Sadly, much of the new more sustainable technology is cost-prohibitive making it much more difficult to implement. All is not lost, however, as Governments have begun offering incentives for green business practices. By efficiently using its resources and acting responsibly a company will be able to maintain in the long term.

How you can make a difference

  1. Educate yourself on the most urgent environmental issues. Discover how your habits and behaviors contribute to the problem and adjust accordingly.
  2. Get involved civically! Discover where your elected officials stand on the issues at hand. For effective sustainable development, constituents should demand good public policies and practices from elected officials.
  3. Advocate for change. Persuade your employer and your children(s) school to adopt eco-friendly policies. Press businesses to go green. Consumer action can bring about large-scale change.  Committing to more sustainable purchases drives suppliers and service providers to respond. Companies, therefore, should implement sustainability methods in their supply chain as well as their workforce. Paying fair wages, providing safe and healthy working conditions, adhering to child labor laws and eliminating animal testing to name a few. Campaign for environmental initiatives that will make your community and the world a better place.
  4. Decrease your carbon footprint. When applicable, walk, ride a bike, carpool, or take public transportation. Limit trips to the store and buy locally as much as possible. If you shop online try to support companies committed to a Fair-Trade market. Avoid toxic chemicals by making your own cleaning products. Baking soda, vinegar, peroxide, borax and lemon in different combinations can clean just about anything. There are multiple places online to find non-toxic cleaning recipes.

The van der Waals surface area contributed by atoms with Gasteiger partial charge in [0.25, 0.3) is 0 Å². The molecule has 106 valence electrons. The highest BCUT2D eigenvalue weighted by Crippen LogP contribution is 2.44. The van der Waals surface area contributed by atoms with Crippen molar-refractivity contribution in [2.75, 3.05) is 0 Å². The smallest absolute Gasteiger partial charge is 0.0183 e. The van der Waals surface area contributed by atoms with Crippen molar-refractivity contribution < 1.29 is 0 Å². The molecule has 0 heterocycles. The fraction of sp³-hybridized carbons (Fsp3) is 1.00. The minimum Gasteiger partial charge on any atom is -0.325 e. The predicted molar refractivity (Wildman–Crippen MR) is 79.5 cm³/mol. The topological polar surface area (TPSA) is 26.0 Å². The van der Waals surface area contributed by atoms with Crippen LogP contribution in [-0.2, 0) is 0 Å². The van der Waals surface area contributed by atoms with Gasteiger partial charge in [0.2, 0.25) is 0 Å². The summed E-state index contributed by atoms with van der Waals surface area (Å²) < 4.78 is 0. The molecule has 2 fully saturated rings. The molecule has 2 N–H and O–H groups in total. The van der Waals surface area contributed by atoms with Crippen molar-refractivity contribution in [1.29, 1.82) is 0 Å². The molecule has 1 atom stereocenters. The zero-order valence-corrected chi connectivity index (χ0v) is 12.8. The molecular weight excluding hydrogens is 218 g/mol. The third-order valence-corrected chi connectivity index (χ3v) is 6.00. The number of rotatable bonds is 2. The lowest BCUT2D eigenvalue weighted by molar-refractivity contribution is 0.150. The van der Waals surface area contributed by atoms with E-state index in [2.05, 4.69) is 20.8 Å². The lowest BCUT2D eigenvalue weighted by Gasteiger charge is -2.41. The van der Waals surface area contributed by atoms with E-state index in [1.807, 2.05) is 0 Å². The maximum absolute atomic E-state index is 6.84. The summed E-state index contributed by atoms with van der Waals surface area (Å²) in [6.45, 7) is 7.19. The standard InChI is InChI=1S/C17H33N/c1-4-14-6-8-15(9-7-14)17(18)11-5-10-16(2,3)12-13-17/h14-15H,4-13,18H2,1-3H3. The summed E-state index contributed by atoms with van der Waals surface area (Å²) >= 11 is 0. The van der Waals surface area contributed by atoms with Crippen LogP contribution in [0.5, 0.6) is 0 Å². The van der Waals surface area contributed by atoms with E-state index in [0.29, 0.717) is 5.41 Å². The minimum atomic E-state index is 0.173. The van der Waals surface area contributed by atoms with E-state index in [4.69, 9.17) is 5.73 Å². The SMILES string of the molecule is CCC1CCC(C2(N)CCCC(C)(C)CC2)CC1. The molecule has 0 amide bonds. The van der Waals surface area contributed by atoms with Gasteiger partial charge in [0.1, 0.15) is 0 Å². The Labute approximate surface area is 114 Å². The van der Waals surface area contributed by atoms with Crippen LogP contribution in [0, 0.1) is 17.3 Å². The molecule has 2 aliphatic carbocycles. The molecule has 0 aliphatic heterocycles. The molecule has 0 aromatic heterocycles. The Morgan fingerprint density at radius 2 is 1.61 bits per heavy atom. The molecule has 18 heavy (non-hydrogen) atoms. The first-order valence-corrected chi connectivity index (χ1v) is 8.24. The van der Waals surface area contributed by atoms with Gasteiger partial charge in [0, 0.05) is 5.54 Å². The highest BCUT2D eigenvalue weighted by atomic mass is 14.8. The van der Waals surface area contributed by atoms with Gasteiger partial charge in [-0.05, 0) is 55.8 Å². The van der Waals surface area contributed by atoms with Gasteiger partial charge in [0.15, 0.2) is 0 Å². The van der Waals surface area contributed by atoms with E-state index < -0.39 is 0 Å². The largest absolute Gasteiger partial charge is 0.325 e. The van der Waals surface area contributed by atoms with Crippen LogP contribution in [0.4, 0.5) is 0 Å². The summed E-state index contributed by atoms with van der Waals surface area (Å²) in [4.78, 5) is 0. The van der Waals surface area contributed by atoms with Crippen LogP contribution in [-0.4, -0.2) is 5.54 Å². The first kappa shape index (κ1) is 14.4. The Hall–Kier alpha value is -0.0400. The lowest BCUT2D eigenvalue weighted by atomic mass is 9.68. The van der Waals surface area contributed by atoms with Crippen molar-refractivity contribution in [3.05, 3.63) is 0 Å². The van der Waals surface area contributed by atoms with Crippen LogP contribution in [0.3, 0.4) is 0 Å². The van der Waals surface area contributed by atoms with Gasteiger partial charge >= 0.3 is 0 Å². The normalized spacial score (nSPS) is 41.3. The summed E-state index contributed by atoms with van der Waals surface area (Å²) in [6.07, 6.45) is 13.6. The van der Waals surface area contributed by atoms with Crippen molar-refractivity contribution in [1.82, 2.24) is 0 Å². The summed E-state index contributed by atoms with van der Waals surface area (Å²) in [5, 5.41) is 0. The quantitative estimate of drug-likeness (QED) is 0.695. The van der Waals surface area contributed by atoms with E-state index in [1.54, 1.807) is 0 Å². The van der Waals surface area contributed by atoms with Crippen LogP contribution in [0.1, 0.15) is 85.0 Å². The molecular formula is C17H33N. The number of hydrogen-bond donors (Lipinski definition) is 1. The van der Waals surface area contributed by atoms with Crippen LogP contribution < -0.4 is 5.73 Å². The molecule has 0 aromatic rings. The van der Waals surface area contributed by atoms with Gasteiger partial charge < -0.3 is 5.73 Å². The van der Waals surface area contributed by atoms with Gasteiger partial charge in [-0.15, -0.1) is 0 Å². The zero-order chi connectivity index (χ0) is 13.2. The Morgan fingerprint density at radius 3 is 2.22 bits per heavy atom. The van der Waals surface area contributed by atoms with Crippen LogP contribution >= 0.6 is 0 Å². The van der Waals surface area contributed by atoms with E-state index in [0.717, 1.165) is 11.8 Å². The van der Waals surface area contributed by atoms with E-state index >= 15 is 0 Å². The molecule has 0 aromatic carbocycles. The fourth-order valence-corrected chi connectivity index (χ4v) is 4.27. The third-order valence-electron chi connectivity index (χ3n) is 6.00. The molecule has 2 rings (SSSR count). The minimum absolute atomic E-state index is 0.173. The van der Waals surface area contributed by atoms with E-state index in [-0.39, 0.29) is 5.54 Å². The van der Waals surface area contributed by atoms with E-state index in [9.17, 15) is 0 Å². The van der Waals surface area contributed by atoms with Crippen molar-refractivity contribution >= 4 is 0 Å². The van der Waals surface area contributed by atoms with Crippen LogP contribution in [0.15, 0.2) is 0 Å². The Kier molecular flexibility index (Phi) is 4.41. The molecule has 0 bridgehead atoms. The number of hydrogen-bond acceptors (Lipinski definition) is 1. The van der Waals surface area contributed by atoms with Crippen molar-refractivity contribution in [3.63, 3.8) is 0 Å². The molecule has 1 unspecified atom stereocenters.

5. Most importantly, conserve water and energy! Replace faucets, showerheads and toilets with low-flow models if you can afford it. Take shorter showers, turn off the water while brushing your teeth. Only run the washing machine and dish washer when you have a full load. Run the sprinkler system in the early morning hours between 4AM – 7AM to avoid evaporation. Skip the clothes dryer and hang your clothes outside if allowed. Turn out the lights when you leave the room and set or program your thermostat to lower or raise the temperature (depending on the season) while you are not home. Unplug appliances when not in use.
  6. Refuse, Reduce, Reuse, Repurpose, Recycle
  • Reduce your dependency on non-recyclable materials as much as possible.
  • Diminish waste. Purchase smarter by refusing to by non-recyclable productsDitch the single use items (plastic utensils, Styrofoam cups and containers, water bottles etc.) in favor of reusable versions.
  • Find ways to Repurpose items that would otherwise end up in the landfill. Upcycling is a fantastic way to get creative!
  • Recycle. Too much garbage ends up in the landfills and oceans, much of which is not biodegradable. If you do not have weekly recycling in your neighborhood, contact your local city government to find out where you can take your recyclables. Most communities hold an electronic recycling event once a year for free. Many Best Buy’s will accept old computers and printers at no cost. UPS will take your packing peanuts. Companies are sprouting up that will recycle your mattress for a fee. There are many options out there you just have to look.

These are but a few ways to become more sustainable. Through this blog, I will show you how to achieve some level of sustainability without breaking the bank and will highlight the most pressing issues affecting our planet.